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[Liu Dajun]Images in the Yijing and Their Transformation in Culture 2009-12-14


Liu Dajun

(Center for Zhouyi & Ancient Chinese Philosophy, Shandong University, Jinan 250100, China)

Translated from Chinese by Zhang Wenzhi

(Center for Zhouyi & Ancient Chinese Philosophy, Shandong University, Jinan 250100, China)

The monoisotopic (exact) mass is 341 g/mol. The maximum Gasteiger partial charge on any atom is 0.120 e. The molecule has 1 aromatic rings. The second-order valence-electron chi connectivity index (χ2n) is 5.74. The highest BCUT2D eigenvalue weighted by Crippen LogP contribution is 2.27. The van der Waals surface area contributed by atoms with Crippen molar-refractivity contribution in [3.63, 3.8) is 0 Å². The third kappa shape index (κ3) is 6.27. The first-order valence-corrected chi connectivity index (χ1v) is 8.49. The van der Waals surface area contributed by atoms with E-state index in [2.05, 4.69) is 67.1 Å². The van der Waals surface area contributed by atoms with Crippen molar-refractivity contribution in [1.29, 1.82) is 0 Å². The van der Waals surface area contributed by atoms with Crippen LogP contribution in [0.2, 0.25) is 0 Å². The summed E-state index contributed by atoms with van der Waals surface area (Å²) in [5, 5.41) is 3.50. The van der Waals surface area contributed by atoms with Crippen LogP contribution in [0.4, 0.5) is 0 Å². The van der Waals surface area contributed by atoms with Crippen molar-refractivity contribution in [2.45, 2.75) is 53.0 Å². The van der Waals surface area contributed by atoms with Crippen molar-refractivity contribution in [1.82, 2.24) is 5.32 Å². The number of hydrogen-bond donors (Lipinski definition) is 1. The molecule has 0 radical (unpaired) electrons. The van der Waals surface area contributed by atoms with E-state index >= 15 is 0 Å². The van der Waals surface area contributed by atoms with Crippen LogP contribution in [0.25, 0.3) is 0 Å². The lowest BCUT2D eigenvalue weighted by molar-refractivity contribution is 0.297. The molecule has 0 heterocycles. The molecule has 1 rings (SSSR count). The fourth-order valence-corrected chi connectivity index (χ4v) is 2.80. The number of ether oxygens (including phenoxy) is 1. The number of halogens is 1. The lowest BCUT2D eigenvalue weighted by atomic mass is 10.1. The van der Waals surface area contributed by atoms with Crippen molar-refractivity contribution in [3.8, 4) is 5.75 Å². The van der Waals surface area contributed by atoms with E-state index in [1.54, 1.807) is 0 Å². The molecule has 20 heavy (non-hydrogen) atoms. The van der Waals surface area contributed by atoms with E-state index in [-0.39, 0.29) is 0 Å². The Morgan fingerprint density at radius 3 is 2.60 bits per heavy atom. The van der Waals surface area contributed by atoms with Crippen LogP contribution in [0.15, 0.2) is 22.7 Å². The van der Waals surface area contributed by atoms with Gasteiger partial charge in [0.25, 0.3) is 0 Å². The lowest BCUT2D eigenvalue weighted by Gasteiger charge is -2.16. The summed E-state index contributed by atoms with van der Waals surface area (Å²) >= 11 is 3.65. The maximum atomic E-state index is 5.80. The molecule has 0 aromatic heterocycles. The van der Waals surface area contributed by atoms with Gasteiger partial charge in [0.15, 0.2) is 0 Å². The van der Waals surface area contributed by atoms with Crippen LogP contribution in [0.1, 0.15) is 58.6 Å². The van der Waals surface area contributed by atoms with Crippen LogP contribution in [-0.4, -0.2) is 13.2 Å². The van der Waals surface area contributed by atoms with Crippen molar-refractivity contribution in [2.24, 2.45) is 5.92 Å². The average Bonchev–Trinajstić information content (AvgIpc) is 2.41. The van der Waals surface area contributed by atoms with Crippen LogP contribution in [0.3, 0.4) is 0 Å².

The title Professor Shen Heyong 申荷永 recommended me to present for this conference is “Images in the Yijing and Their Transformation in Culture”. He pinpointed in the letter he delivered to me: “The Yijing 易经 is undoubtedly the best recipe to cure psychological disease.” In the letter he provided an example that, one of C. G. Jung's famous patients Hermann Hesse (1877-1962) had suffered from depression such that he tended to commit suicide, whose disease was cured by Jung through psychotherapies by active imagination and the Yijing 易经 . I can not access to what content of the Yijing Mr. Jung had applied along with active imagination to cure Hermann's depression, but it is my firm conviction that the Yijing as a learning embodying the Dao (Way) of heaven can provide a realm full of animation, power, and novelty to each person who had grasped the essence of the Yijing . Therefore, it furthers us to renew and enhance our virtue day by day. Valuing the approach of “renewing and enhancing virtue day by day”, the Yijing infuses each person who attempts to apprehend its essence with bright and sunshine, by dint of which it enables people to ascend to a realm of “brightening one's bright virtue”, making one's spirit and mind always under a state of simplicity and yielding to the Dao of heaven. If one can indeed always cultivate him/herself with the principle and images of the Yijing , the solitude, depression, hardship, and predicament he/she may encounter in his/her life will become nothing, in that he/she firmly believes by the principle and images of the Yijing that extreme Pi 否 ( , Stagnation, hexagram 12 in the received version of the Yijing ) is destined to be displaced by Tai ( , Peace or Fluency, 11) and extreme Bo 剥 ( , Splitting Apart, 23) will inevitably lead to Fu 复 ( , Return or Revitalization, 24). Therefore, in spite of the fact that I had successively experienced confiscation of property, being criticized and denounced at public meetings, forced labor in the countryside through repatriation to my hometown during the Cultural Revolution (1966-76), it is thanks to my firm beliefs vouchsafed by the Yijing that my mind was not harmed (i.e. I had not been subjected to any heart and psychiatric disease). In his “Ethics and Wisdom, Benevolence and Transformation”, professor Shen Heyong mentioned while he and other psychoanalysts as well as main sponsors of this conference, surrounding a one-hundred-year old tree, put the question to the Yijing about the development of analytical psychology in China and potential problems in the development, the answer obtained was hexagram Ding 鼎 ( , The Caldron, 50) transforming to Weiji 未济 ( , Before Completion, 64), a case of a 2-yin-and-4-yang hexagram changing into a 3-yin-and-3-yang hexagram. The Image of hexagram Ding 鼎 ( , The Caldron, 50) indicates: “Fire over wood: the Image of the Caldron, thus the superior man consolidates his fate.” And The Image of hexagram Weiji 未济 ( , Before Completion, 64) extends: “Fire over water: the image of the condition before transition, thus the superior man is careful in the differentiation of things, so that each finds its place.” The hidden opposite of hexagram Ding ( , The Caldron, 50) is hexagram Zhun 屯 ( , Difficulty at the Beginning, 3), The Image of which indicates: “Clouds and thunder: the image of Difficulty at the Beginning. Thus the superior man brings order of confusion.” All these images are interesting and can inspire. We may ponder upon the purport of these images.